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Herbalife says KPMG's resignation hindered stock buybacks

KPMG's action led Herbalife to cancel plans to borrow money 'to repurchase a meaningful amount of company stock,' CFO John DeSimone said.

May 01, 2013|By Stuart Pfeifer, Los Angeles Times
  • Last July, Herbalife directors approved the repurchase of $1 billion worth of shares. Its first-quarter report filed with federal regulators indicated it had spent more than $200 million by the end of March.
Last July, Herbalife directors approved the repurchase of $1 billion worth… (Mark Boster, Los Angeles…)

Herbalife Ltd. said it had to scale back plans to repurchase its shares after KPMG resigned in early April as its auditor and withdrew its review of the company's annual financial statements for the last three years.

The Los Angeles nutritional products company canceled plans to borrow money that "would have been used to repurchase a meaningful amount of company stock," John DeSimone, Herbalife chief financial officer, told analysts Tuesday in a conference call.

KPMG withdrew its approval of Herbalife's 2010, 2011 and 2012 financial statements after the accounting giant accused a senior partner of insider trading in the shares of Herbalife, footwear maker Skechers USA Inc. and other companies.

In July, Herbalife directors approved the repurchase of $1 billion worth of shares. Its first-quarter report filed with federal regulators indicated it had spent more than $200 million by the end of March. The company did not disclose how much of the repurchase plan was put in limbo by KPMG's resignation.

DeSimone said Herbalife now will probably spend less to repurchase fewer shares than it might have otherwise.

"We were going down a path; that path has now been blocked by the KPMG issues," he said, noting that the company will continue to repurchase some stock "on an opportunistic basis."

The KPMG scandal came at a difficult time for Herbalife. For four months, the nutritional supplements maker has been fighting hedge fund manager Bill Ackman's allegations that the company operates a complex pyramid scheme. Ackman said he took a $1-billion bet on Wall Street that Herbalife shares would fall to zero.

Ackman's allegations led to a massive sell-off in the company's shares in December. But rival investor Carl Icahn immediately started buying what would amount to more than 15% of Herbalife shares, betting that Ackman was wrong and the company would continue to thrive. Icahn's holdings are worth more than $600 million.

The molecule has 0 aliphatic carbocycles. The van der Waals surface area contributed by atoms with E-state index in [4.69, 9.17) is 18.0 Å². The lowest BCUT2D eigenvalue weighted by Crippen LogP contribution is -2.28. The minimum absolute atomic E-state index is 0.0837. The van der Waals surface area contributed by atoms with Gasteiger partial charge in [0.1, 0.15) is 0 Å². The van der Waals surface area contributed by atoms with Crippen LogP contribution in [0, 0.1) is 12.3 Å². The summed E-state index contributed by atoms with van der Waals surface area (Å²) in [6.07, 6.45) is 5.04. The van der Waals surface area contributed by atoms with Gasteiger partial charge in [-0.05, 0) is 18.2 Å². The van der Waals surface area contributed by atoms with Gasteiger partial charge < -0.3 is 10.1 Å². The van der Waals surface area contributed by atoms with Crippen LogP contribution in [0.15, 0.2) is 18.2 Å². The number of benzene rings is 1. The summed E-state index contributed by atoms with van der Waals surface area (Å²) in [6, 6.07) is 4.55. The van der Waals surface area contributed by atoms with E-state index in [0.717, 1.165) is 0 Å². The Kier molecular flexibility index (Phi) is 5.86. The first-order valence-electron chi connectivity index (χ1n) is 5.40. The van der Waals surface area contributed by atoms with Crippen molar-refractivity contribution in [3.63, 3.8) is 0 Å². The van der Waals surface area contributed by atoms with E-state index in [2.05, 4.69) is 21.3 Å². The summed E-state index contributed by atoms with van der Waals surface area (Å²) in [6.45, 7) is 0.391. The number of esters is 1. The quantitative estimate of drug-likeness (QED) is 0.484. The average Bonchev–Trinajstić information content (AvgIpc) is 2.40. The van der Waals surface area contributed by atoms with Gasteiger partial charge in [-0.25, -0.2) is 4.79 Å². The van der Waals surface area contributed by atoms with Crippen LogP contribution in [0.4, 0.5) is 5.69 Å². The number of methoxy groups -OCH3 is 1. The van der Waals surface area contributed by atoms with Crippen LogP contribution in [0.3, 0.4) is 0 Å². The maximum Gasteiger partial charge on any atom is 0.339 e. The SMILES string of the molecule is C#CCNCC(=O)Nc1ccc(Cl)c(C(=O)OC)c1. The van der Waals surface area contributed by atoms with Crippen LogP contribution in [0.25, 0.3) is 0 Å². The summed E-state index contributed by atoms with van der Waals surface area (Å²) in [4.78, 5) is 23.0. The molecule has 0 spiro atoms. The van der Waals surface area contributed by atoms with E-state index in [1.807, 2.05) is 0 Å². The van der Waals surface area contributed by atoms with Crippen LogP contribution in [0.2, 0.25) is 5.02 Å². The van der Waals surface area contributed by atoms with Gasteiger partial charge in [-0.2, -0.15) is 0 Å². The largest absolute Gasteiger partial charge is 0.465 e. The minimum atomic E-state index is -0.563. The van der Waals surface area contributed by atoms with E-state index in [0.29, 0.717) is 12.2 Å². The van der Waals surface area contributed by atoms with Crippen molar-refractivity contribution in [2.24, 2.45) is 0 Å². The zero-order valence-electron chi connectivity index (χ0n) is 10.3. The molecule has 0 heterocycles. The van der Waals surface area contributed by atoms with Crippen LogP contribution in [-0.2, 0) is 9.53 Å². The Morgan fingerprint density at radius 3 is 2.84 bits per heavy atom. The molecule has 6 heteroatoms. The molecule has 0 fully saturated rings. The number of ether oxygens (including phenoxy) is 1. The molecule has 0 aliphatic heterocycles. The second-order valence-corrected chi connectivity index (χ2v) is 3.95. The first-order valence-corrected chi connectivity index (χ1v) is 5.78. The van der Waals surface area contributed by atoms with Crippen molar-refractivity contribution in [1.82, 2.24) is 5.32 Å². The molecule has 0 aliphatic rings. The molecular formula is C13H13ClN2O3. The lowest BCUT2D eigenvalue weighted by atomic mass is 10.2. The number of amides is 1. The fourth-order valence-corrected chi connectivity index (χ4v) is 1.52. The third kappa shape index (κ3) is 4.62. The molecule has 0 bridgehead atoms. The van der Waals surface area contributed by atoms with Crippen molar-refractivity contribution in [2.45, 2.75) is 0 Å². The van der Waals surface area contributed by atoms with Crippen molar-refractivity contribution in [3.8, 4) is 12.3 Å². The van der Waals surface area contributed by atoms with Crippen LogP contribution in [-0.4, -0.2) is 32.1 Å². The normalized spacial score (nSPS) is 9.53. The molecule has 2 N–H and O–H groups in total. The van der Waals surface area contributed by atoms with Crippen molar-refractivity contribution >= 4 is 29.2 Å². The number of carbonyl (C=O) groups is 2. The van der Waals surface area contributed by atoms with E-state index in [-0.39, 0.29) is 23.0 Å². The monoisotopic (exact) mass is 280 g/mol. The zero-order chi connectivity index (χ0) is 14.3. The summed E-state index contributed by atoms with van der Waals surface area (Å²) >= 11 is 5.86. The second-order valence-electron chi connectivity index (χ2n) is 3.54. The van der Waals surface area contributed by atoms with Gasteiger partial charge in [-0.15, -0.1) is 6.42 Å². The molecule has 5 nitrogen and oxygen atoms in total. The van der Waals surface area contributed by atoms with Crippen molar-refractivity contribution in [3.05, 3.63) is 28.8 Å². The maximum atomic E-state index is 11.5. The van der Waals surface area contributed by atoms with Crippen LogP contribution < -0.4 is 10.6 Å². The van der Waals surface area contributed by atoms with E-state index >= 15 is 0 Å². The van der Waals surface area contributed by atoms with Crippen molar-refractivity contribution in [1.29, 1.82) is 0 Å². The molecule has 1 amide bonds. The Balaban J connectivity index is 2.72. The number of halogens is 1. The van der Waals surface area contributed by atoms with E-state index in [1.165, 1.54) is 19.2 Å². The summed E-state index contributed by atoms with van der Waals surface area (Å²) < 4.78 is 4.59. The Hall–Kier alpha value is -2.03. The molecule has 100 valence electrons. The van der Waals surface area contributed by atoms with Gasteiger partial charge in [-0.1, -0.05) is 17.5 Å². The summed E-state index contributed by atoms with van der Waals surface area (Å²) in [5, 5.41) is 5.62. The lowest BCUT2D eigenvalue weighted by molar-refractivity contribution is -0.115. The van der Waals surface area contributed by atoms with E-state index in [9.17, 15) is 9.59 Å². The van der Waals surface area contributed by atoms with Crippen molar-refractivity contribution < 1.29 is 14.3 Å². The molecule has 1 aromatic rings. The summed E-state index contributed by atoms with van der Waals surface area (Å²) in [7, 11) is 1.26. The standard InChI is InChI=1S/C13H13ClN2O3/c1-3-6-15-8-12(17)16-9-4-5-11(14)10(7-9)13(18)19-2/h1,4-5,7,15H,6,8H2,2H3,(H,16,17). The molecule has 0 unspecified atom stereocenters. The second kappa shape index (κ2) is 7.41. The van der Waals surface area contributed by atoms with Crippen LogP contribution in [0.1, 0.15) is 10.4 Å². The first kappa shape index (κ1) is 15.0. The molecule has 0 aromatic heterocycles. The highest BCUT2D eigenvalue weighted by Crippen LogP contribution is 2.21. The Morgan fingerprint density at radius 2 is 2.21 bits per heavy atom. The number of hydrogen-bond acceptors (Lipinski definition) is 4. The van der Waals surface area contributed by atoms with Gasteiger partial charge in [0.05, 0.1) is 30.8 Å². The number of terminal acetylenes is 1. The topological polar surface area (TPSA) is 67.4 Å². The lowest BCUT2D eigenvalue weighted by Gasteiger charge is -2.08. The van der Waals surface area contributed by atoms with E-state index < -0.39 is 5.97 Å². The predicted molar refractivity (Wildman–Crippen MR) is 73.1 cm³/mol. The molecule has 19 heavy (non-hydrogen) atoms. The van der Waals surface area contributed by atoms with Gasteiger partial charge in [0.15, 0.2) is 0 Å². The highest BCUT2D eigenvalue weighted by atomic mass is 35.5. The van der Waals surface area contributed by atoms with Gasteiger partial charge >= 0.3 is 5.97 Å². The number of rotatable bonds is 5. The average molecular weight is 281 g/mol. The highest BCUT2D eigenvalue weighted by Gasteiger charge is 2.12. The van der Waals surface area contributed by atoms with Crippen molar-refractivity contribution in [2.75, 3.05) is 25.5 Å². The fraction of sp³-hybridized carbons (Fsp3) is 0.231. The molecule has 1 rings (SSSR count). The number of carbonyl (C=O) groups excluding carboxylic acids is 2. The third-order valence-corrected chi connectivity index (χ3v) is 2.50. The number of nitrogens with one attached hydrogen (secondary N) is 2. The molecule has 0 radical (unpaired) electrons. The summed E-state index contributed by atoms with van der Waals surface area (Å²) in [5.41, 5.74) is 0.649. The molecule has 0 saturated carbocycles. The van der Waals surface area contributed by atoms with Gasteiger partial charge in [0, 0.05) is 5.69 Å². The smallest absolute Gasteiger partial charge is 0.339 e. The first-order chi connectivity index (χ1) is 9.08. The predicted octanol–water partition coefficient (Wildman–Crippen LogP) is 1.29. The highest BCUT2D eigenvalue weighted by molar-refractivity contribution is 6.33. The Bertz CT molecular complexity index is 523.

As Wall Street watched Herbalife's shares to see which billionaire would prevail, the company was sent reeling by KPMG's resignation. Herbalife's search for a new accounting firm "is nearing completion," DeSimone said.

Auditing Herbalife's financial records is likely to be a massive undertaking for the new accounting firm. Herbalife operates in 88 countries and has extraordinarily complex financial arrangements with its worldwide team of independent distributors.

Discussions about KPMG arose during an upbeat conference call with analysts a day after Herbalife reported record first-quarter sales and a better-than-expected profit. The $1.1 billion in revenue for the first three months of the year marked a 17% increase from the same period last year. The company earned $118.8 million.

Still, the company said, sales growth in the United States was slower than in other regions. Herbalife President Des Walsh said he did not believe the slowdown was related to media coverage of Ackman's allegations.

"We believe the noise out there is not having any material effect on our business," Walsh said.

During the call, company executives did not mention Ackman by name. DeSimone said only that the company spent $9.5 million in the first quarter "responding to attacks on the company's business model."

Ackman has said that about 90% of Herbalife's independent distributors make no money selling the company's products, while a fortunate few make huge profits based on commissions from sales by others they brought into the business.

The company has said that most distributors do not join Herbalife to make a living. Rather, they sign up to get discounts on the company's meal replacement shake mixes, protein bars and other items that they and their families personally consume.

Walsh pointed out that about 70,000 new distributors joined Herbalife in the United States in the first quarter. He also addressed some of the criticism during the call with analysts.

"Building a business at Herbalife is not dissimilar to a gym membership. Results vary with time, energy and the dedication that one puts into it," he said. "There are no shortcuts to riches and no guarantees of success.

"However, for those distributors who devote their time and energy to develop a stable base of customers and then mentor and train others to do the same," he said, "there is ample opportunity for personal growth and ... full-time income."

Herbalife shares gained 96 cents, or 2.5%, to $39.71 on Tuesday.

stuart.pfeifer@latimes.com

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